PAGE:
An awkward teenager reinvents herself in “How to Build a Girl,” a charming but mostly uninspired film based on the best-selling novel by Caitlin Moran. The coming-of-age story is fresh in a way that’s distinctly offbeat, but not refreshingly so. It’s saved by the irresistible performance of lead Beanie Feldstein, even if the actor is too old to be believable as a sixteen year old girl.
Johanna (Feldstein) is a quirky teen with a carefree imagination. She puts her creativity to good use daydreaming and expressing herself through writing. She desperately longs to escape her poor life in a crowded flat that she shares with her parents and four brothers. When Johanna submits a music review to a local magazine, the group of editors are amused enough to offer her a job as their new rock critic. Her first major assignment doesn’t go well, so the young girl sets out to change her look, her attitude, and her name to Dolly Wilde. With her new red hair and kooky clothes, Johanna “crosses over to the dark side” and becomes a nasty, mean-spirited person, writing rude and insulting reviews of every band she hears.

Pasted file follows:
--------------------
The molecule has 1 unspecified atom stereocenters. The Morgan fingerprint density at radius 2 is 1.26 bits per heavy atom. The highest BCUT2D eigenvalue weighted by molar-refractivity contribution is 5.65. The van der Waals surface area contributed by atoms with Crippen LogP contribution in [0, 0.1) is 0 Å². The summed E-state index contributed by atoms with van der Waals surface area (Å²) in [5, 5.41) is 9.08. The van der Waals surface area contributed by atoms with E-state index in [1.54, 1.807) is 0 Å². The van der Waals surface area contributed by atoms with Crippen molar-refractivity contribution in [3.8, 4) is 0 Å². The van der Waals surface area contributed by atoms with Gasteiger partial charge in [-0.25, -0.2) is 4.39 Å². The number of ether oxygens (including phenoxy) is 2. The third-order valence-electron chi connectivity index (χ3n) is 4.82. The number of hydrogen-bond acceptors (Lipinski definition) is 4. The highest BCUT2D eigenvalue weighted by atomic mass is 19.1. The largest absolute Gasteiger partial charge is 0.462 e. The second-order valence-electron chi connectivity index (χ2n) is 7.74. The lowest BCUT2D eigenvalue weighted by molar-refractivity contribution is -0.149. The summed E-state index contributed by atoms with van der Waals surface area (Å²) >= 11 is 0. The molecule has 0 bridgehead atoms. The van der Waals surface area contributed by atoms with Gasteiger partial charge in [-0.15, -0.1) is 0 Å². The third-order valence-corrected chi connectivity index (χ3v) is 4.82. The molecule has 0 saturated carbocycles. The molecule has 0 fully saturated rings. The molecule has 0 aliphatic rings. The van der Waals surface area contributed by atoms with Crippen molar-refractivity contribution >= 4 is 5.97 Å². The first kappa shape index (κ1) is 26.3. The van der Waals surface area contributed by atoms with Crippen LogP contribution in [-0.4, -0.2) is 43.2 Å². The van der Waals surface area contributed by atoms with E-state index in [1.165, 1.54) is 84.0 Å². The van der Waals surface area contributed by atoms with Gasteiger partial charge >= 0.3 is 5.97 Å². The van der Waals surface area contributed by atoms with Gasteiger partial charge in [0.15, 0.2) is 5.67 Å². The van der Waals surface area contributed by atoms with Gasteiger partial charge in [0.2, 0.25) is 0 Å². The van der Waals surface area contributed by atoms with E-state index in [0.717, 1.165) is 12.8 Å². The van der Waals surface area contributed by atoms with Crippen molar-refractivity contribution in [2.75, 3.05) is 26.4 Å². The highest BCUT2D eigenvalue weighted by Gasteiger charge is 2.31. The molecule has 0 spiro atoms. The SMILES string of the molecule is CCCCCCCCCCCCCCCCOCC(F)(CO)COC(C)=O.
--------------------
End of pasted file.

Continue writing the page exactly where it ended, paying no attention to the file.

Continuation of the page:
It’s a breeze to root for Johanna, the atypical heroine that we’re introduced to at the start of the film. She’s bullied, lonely, and nothing ever seems to go right. We want this underdog to succeed, and we can all share in the hope that she’ll become a success in life. But when she becomes Dolly, it’s not easy to be such a cheerleader for her callous and rude alter-ego.
The film has a likely limited appeal to teenagers, which is a shame, because it does have some amusing observations of the journey to becoming a grown woman. Feldstein is really terrific and while she’s not wholly miscast, it’s ridiculous that she is supposed to be playing a sixteen year old. Even her character handles herself too well and with too much sophistication for a supposed teenager. It’s difficult to suspend disbelief when someone is too wise beyond her years.
The film’s overall theme is still a valid one, as Johanna changes her looks and her life but — stop me if you’ve heard this before — she changes on the inside, too. At least she realizes that she’s become rotten to the core and has the mindset to change it all once more. It’s uplifting to see a young woman become comfortable with her own personality and her existence, and despite oodles of immaturity, it’s never too late to undo the damage you’ve caused. Great things happen when you decide to just be yourself, and that’s a universal message that everyone needs to hear at some point in their life.